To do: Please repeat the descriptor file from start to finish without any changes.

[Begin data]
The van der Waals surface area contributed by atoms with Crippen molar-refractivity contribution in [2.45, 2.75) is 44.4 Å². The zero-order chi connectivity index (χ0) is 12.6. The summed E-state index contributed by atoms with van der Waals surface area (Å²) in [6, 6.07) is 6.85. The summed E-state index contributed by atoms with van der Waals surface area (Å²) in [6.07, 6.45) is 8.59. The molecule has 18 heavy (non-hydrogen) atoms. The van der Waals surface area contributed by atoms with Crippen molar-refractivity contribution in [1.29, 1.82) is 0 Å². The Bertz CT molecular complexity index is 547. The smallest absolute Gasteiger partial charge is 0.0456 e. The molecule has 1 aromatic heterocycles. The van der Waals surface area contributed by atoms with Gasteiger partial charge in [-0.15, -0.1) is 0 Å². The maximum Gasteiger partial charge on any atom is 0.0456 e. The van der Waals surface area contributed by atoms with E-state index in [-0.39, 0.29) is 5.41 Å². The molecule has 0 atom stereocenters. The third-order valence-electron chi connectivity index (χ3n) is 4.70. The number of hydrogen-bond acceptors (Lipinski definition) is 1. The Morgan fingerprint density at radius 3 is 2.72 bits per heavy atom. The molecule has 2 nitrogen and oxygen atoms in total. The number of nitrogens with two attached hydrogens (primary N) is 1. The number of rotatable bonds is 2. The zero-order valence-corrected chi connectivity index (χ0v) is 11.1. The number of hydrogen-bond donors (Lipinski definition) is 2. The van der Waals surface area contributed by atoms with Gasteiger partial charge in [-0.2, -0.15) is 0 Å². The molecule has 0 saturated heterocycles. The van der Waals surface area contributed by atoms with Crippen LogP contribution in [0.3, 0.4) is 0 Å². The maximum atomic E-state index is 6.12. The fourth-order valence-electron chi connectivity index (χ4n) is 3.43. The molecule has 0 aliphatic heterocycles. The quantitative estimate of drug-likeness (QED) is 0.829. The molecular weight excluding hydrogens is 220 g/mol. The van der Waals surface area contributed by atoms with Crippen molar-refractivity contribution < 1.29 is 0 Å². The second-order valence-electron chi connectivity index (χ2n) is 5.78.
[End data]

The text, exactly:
The van der Waals surface area contributed by atoms with Crippen molar-refractivity contribution in [2.45, 2.75) is 44.4 Å². The zero-order chi connectivity index (χ0) is 12.6. The summed E-state index contributed by atoms with van der Waals surface area (Å²) in [6, 6.07) is 6.85. The summed E-state index contributed by atoms with van der Waals surface area (Å²) in [6.07, 6.45) is 8.59. The molecule has 18 heavy (non-hydrogen) atoms. The van der Waals surface area contributed by atoms with Crippen molar-refractivity contribution in [1.29, 1.82) is 0 Å². The Bertz CT molecular complexity index is 547. The smallest absolute Gasteiger partial charge is 0.0456 e. The molecule has 1 aromatic heterocycles. The van der Waals surface area contributed by atoms with Gasteiger partial charge in [-0.15, -0.1) is 0 Å². The maximum Gasteiger partial charge on any atom is 0.0456 e. The van der Waals surface area contributed by atoms with E-state index in [-0.39, 0.29) is 5.41 Å². The molecule has 0 atom stereocenters. The third-order valence-electron chi connectivity index (χ3n) is 4.70. The number of hydrogen-bond acceptors (Lipinski definition) is 1. The Morgan fingerprint density at radius 3 is 2.72 bits per heavy atom. The molecule has 2 nitrogen and oxygen atoms in total. The number of nitrogens with two attached hydrogens (primary N) is 1. The number of rotatable bonds is 2. The zero-order valence-corrected chi connectivity index (χ0v) is 11.1. The number of hydrogen-bond donors (Lipinski definition) is 2. The van der Waals surface area contributed by atoms with Gasteiger partial charge in [-0.2, -0.15) is 0 Å². The molecule has 0 saturated heterocycles. The van der Waals surface area contributed by atoms with Crippen LogP contribution in [0.3, 0.4) is 0 Å². The maximum atomic E-state index is 6.12. The fourth-order valence-electron chi connectivity index (χ4n) is 3.43. The molecule has 0 aliphatic heterocycles. The quantitative estimate of drug-likeness (QED) is 0.829. The molecular weight excluding hydrogens is 220 g/mol. The van der Waals surface area contributed by atoms with Crippen molar-refractivity contribution < 1.29 is 0 Å². The second-order valence-electron chi connectivity index (χ2n) is 5.78.